Prime minister Gordon Brown today reaffirmed pledges to close the digital divide by offering free computers and broadband access to low income families.
Around £300m will be set aside to help 270,000 families as part of the Home Access scheme.
The plans, originally announced over a year ago, are designed to "close the digital and educational divide between rich and poor and help keep parents in touch with their child's progress", according to a note on the official Number 10 web site.
Schools secretary Ed Balls told the BBC's Today programme this morning that the government had already begun allocating the computers to families nationwide, so that "all children and not just those on higher incomes can have a computer at home".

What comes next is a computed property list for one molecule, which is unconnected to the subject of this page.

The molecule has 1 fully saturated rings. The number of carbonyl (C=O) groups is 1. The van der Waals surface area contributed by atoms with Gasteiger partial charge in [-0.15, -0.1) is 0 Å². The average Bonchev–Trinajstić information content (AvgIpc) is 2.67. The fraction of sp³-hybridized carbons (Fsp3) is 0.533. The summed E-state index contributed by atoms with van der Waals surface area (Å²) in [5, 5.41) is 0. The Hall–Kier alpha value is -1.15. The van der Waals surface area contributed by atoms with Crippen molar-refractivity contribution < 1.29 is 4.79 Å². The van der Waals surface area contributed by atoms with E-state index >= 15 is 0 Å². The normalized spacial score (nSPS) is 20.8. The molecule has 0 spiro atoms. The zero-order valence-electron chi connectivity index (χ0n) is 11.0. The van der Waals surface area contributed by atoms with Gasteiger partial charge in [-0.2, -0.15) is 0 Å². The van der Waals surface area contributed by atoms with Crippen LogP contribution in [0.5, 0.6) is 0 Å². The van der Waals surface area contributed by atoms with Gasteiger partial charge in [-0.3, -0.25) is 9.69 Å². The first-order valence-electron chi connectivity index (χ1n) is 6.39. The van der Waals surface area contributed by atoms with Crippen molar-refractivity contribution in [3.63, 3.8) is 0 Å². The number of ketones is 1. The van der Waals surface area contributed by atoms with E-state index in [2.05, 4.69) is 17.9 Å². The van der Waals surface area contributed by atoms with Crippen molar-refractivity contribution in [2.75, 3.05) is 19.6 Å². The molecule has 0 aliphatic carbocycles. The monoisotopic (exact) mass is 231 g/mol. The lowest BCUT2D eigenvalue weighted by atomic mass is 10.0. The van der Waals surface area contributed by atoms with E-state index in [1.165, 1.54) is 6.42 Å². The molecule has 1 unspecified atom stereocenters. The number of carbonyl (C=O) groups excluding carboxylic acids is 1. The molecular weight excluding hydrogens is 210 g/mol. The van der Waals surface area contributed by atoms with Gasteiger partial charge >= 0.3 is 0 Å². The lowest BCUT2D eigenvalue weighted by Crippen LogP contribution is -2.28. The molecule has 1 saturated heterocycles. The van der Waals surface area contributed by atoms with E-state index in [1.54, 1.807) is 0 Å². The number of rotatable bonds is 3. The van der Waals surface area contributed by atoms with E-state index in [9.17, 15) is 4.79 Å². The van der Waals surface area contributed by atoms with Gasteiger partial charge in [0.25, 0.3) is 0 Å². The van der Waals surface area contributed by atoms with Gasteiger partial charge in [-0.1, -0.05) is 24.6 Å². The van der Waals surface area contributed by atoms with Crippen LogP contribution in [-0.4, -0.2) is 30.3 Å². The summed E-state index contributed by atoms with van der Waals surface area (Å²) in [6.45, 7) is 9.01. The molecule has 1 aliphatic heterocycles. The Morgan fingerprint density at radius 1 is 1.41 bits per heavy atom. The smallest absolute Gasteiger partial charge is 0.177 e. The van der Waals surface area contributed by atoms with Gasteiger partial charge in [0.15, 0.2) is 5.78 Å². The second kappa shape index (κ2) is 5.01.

"We are doing this because we've got the money and evidence shows that it improves their learning and raises their exam grades," he said. "It's about delivering a more socially just society in which every child can learn, not just some."
The plans are part of the government's attempts to close the digital divide, but are likely to be less controversial than its proposed Landline Duty which seeks to raise nearly £1bn in revenue to fund the rollout of next-generation broadband services to those in poorly served areas.
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